Posted By Cindy January 2, 2014
As you are making your list of 2014 New Year’s Resolutions, one of them should be to do your part to help protect the Renewable Fuel Standard (RFS).
Unless your voice is heard, the Environmental Protection Agency will approve its proposal made on November 15 to cap corn-based ethanol in the nation’s fuel supply this year at 13 billion gallons, cutting 1.4 billion gallons from what it was supposed to be under the law.
The comment period on the proposal is open until January 28. If you believe the RFS is working as intended, if it has helped you personally and/or your rural community, if you think it is good for America that we have more renewable fuels, not less – let the EPA know.
The National Corn Growers Association has information on how to submit comments and drafts of possible comments that you can personalize – your story is what matters. You can also write your own letter, if you prefer, and send it to:
Environmental Protection Agency, Mailcode: 2822T
Air and Radiation Docket ID No. EPA-HQ-OAR-2013-0479
1200 Pennsylvania Avenue, NW
Washington, DC 20460
Watch this great video by the Missouri Corn Growers that tells “the greatest story never told” – Quiet Revolution: The Ethanol Story.
Posted By Cindy December 30, 2013
A new exhibit is being developed for the Smithsonian Institution’s Museum of American History that presents the history of agriculture in our nation from a business perspective. Part of the development process is a website that is collecting and archiving stories and photos about the progress of American agriculture through the years.
Curator Peter Liebhold says they created the Agriculture Innovation Heritage Archive to preserve, document and make available the story of American agriculture. “It’s a real easy-to-use site where you can browse what other people have said or you can contribute your own stories,” he said. “What we want people to do is tell us their experiences – maybe a story about walking the beans or a story about the rise of GPS – anything they think is important.” He also encourages farmers and ranchers to submit photos to accompany their stories.
One of the stories I found on the site was “Obery Farms: A family farm in Central Illinois, 1874-Present” which relates the family farm history of Paul and Catherine Obery who immigrated to the United States from France in 1874 and purchased 127 acres of land for $45 an acre. Two sixth generation Obery sons still maintain the centennial farm.
It will be interesting to see the finished physical exhibition, which is scheduled to open in 2015, but this “virtual” version is a great resource for everyone to learn about the great American Enterprise of agriculture.
Posted By Cathryn December 27, 2013
The Washington Examiner needs to examine their facts before publishing pure poppycock. In an article which ran on December 20, the paper claimed that National Corn Growers Association National Corn Yield Contest record holder David Hula grew his record-breaking bounty using organic production practices. Contest records clearly show this is completely untrue.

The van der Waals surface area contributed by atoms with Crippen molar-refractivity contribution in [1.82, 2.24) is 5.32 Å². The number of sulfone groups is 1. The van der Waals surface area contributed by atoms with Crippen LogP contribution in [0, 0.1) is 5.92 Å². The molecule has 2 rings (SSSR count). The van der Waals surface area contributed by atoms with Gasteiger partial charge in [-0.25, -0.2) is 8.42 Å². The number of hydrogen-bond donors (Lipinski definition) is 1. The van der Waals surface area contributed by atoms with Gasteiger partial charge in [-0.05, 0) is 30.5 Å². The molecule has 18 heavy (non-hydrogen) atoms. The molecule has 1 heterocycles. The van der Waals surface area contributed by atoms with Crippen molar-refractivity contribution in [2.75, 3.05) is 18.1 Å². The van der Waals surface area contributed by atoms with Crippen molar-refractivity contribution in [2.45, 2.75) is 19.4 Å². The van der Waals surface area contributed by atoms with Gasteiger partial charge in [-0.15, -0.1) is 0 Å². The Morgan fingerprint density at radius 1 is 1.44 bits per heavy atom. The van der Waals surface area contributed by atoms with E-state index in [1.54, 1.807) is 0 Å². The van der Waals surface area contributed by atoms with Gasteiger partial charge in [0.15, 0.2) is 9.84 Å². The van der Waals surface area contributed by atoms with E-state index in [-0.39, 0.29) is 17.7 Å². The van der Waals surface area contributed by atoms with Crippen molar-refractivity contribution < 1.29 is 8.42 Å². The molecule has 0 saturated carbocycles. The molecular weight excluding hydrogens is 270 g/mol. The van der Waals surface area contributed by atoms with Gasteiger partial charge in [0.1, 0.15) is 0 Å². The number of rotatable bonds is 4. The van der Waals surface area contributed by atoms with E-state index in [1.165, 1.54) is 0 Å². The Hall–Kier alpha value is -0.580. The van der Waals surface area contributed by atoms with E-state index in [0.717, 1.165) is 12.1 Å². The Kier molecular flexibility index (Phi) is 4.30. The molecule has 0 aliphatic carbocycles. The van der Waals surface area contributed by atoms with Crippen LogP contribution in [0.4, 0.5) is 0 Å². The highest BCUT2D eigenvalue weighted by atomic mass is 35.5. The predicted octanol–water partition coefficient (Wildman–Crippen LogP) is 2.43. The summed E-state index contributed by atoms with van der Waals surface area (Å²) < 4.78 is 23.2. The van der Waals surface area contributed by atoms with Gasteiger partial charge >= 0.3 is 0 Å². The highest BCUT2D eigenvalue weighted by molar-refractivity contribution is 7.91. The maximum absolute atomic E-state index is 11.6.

Hula, a perennial winner, deserves both recognition and admiration for his abilities. NCGA enthusiastically congratulates him on his accomplishment. The contest aims to encourage innovation and improvement, a goal Hula undoubtedly achieved. The fact that he did not grow his corn organically in no way, shape or form diminishes his success.
The false story published in the Examiner does detract from the overall success of modern famers though. Within days, anti-GMO activists have latched on to this pseudo-story to aid in their agenda-driven arguments. A record yield such as Hula’s would support arguments for the production possibilities using organic methods. But the record was not set using organic methods. So, the support they so desire does not exist.
NCGA keeps detailed records from each entry submitted to the NCYC. The information these forward-facing farmers provide sheds light on possible advancements and supplies the documentation needed to ensure the integrity of the contest. . The Biovante™ soil treatment Hula used may qualify as an organic treatment, but none of his other practices would qualify as organic. Like the vast majority of corn growers, he planted corn hybrids that contain biotechnology, used synthetic fertilizers and synthetic pesticides. Organic production practices would not allow the use of any one of these tools.
The Examiner should take a closer look at how it fact checks its stories prior to publication. By not getting the story right, they turned a success story from America’s farms into a tool for activists who advocate against them.